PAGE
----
Sushil Modi-headed committee to monitor tech issues of GST

Other members include Chhattisgarh’s Minister for Commercial Taxes Amar Agrawal, Karnataka’s agriculture minister Krishna Byre Gowda, Kerala’s finance minister T M Thomas Isaac, Telangana’s finance minister Etela Rajender.

By: ENS Economic Bureau | New Delhi | Published:September 13, 2017 3:36 am
Sushil Modi, GST , tech issues of GST, Bihar’s deputy chief minister, Amar Agrawal, indian express, goods and services tax, how to calculate gst, business The GoM has been formed “in order to monitor and resolve the IT challenges faced in the implementation of GST,” a release said.

The government has constituted a five-member Group of Ministers (GoM) headed by Bihar’s deputy chief minister Sushil Modi to monitor technology-related implementation issues of GST. The setting up of GoM follows the decision taken in the 21st GST Council meeting, wherein states had raised the glitches being faced by taxpayers in filing their GST returns on GSTN.

Other members include Chhattisgarh’s Minister for Commercial Taxes Amar Agrawal, Karnataka’s agriculture minister Krishna Byre Gowda, Kerala’s finance minister T M Thomas Isaac, Telangana’s finance minister Etela Rajender.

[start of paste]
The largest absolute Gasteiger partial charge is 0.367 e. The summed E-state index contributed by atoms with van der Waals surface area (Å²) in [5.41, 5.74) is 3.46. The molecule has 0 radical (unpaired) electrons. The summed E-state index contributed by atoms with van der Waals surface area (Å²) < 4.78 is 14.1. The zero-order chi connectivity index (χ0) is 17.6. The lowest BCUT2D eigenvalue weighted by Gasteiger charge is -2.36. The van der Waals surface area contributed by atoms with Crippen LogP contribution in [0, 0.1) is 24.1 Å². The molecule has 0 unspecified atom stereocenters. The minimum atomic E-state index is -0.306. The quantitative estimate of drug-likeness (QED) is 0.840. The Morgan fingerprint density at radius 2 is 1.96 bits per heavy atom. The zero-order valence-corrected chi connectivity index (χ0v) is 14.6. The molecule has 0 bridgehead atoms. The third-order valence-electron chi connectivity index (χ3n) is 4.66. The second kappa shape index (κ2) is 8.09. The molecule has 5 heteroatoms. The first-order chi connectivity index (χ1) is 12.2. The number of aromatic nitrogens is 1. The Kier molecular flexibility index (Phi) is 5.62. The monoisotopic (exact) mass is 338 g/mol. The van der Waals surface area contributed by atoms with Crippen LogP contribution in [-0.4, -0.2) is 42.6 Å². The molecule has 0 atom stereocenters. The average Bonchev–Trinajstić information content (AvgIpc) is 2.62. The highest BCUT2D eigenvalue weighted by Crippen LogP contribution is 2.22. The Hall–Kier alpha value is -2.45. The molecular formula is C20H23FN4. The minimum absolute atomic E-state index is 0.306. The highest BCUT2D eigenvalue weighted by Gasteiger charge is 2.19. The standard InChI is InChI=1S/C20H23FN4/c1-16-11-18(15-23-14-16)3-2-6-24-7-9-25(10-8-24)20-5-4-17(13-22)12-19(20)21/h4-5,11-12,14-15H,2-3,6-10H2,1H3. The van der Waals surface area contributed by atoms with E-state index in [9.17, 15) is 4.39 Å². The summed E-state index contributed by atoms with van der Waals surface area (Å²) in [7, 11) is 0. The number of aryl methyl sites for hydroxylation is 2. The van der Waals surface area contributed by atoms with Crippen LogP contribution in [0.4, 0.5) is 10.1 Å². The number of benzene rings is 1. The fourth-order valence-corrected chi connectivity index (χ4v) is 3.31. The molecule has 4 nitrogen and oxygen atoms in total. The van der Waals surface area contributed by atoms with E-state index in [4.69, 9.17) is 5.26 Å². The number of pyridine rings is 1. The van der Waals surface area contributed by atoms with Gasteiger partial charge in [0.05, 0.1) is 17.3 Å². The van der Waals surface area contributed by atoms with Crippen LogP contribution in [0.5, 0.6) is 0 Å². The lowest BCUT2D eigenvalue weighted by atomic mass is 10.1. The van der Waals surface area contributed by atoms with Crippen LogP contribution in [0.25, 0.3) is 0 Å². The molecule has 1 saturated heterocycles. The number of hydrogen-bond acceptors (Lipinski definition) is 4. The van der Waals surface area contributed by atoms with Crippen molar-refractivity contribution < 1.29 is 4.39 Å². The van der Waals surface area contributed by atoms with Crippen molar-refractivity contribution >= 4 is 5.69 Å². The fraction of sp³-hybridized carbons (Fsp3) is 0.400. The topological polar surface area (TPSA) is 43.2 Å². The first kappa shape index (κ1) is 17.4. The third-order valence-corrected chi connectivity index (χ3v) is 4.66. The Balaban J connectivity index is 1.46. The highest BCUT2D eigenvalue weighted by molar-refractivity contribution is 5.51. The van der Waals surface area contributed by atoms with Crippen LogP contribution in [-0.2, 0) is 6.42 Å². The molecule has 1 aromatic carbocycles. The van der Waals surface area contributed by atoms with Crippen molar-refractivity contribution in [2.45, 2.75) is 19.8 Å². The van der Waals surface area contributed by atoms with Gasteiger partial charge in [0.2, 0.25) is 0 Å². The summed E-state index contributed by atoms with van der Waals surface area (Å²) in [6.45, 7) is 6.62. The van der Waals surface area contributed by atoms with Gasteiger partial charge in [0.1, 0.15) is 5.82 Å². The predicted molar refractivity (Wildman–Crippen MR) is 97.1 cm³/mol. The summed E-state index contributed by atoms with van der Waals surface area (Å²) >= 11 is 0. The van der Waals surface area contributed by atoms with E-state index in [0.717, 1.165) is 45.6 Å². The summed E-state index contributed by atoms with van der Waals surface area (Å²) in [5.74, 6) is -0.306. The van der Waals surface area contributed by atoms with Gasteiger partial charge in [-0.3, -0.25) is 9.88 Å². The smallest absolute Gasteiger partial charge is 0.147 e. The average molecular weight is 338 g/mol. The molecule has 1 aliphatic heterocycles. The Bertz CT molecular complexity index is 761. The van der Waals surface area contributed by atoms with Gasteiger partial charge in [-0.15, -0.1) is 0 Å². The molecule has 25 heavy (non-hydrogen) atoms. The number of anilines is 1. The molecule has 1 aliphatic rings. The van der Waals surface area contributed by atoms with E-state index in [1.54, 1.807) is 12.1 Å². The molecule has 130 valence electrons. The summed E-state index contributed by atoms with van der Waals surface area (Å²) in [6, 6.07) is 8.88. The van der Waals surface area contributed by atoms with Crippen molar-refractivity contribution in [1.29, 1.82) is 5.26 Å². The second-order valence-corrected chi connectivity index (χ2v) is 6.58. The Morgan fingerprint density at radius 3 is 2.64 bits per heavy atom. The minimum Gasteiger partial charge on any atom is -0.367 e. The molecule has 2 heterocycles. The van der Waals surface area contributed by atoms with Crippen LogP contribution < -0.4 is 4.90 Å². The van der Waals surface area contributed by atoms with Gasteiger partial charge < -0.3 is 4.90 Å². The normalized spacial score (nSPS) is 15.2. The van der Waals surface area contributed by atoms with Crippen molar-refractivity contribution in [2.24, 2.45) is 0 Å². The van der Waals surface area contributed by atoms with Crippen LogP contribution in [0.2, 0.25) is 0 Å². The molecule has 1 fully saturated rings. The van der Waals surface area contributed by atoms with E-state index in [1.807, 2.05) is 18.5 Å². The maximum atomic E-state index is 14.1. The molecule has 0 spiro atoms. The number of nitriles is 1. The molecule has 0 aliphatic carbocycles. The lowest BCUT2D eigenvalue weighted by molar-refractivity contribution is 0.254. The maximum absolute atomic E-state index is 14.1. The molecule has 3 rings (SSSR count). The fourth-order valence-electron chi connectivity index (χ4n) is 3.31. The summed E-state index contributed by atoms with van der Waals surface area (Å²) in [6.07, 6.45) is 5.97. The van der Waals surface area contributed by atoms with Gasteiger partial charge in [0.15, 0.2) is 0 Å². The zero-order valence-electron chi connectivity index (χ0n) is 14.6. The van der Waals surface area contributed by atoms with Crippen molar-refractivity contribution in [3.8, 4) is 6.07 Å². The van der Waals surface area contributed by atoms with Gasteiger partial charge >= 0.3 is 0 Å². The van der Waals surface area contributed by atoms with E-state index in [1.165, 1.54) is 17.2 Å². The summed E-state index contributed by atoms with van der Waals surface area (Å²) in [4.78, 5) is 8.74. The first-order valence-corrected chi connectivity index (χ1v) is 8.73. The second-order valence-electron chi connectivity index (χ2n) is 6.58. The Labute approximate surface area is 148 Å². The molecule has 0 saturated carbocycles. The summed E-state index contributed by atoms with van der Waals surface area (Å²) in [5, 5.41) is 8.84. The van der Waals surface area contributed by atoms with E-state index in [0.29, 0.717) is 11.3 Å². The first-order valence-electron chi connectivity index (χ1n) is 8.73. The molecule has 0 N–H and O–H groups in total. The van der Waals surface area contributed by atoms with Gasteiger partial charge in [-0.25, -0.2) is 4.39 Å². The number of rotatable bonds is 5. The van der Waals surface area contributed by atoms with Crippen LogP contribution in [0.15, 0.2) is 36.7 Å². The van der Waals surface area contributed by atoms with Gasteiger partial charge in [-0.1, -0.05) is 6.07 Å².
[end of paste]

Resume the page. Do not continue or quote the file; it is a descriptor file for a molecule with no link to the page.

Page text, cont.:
The GoM has been formed “in order to monitor and resolve the IT challenges faced in the implementation of GST,” a release said. “The GoM will be assisted in its work by the Chairman, Goods and Services Tax Network (GSTN) and the CEO, GSTN,” it added.

The government has also constituted a committee on exports convened by revenue secretary Hasmukh Adhia to look into issues of export sector and to recommend suitable strategy for helping the export sector in the post-GST scenario to the GST Council. Other members include CBEC chairperson Vanaja N Sarna; CBEC member (customs); director general, DGFT; additional secretary, GST Council; director general, DG Export Promotion from the central government and commissioners of commercial taxes from Gujarat, Maharashtra, Karnataka, Uttar Pradesh and West Bengal.

Exporters have raised concerns about GST, with higher cost of working capital owing to difficulties in availing input tax credit and refunds.

Before GST, exporters enjoyed upfront tax exemption on goods to be exported, but now, exporters have to pay GST before procurement of goods and services. Also, exporters and those under the advance authorisation schemes now have to pay IGST on imported inputs. They can, however, avail input tax credit after sale within the domestic tariff area or after sending their shipments outside the country. The exporters can then claim the unutilised credit as refund, a process in which their capital gets blocked with the government and raises their operating cost.

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